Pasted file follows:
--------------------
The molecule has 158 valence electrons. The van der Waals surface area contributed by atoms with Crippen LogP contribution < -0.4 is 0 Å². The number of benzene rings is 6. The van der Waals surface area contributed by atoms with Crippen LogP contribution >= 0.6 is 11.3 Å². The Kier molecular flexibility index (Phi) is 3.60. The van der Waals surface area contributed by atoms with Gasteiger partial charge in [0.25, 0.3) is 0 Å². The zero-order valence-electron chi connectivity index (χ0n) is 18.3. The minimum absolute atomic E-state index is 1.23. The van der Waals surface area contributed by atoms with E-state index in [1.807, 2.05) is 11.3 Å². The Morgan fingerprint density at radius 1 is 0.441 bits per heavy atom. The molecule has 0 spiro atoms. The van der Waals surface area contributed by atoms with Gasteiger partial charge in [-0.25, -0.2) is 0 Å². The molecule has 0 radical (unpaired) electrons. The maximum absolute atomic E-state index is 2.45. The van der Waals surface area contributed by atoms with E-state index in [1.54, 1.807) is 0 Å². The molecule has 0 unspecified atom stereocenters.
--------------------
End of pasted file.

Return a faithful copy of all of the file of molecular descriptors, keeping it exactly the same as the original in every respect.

The molecule has 158 valence electrons. The van der Waals surface area contributed by atoms with Crippen LogP contribution < -0.4 is 0 Å². The number of benzene rings is 6. The van der Waals surface area contributed by atoms with Crippen LogP contribution >= 0.6 is 11.3 Å². The Kier molecular flexibility index (Phi) is 3.60. The van der Waals surface area contributed by atoms with Gasteiger partial charge in [0.25, 0.3) is 0 Å². The zero-order valence-electron chi connectivity index (χ0n) is 18.3. The minimum absolute atomic E-state index is 1.23. The van der Waals surface area contributed by atoms with E-state index in [1.807, 2.05) is 11.3 Å². The Morgan fingerprint density at radius 1 is 0.441 bits per heavy atom. The molecule has 0 spiro atoms. The van der Waals surface area contributed by atoms with Gasteiger partial charge in [-0.25, -0.2) is 0 Å². The molecule has 0 radical (unpaired) electrons. The maximum absolute atomic E-state index is 2.45. The van der Waals surface area contributed by atoms with E-state index in [1.54, 1.807) is 0 Å². The molecule has 0 unspecified atom stereocenters.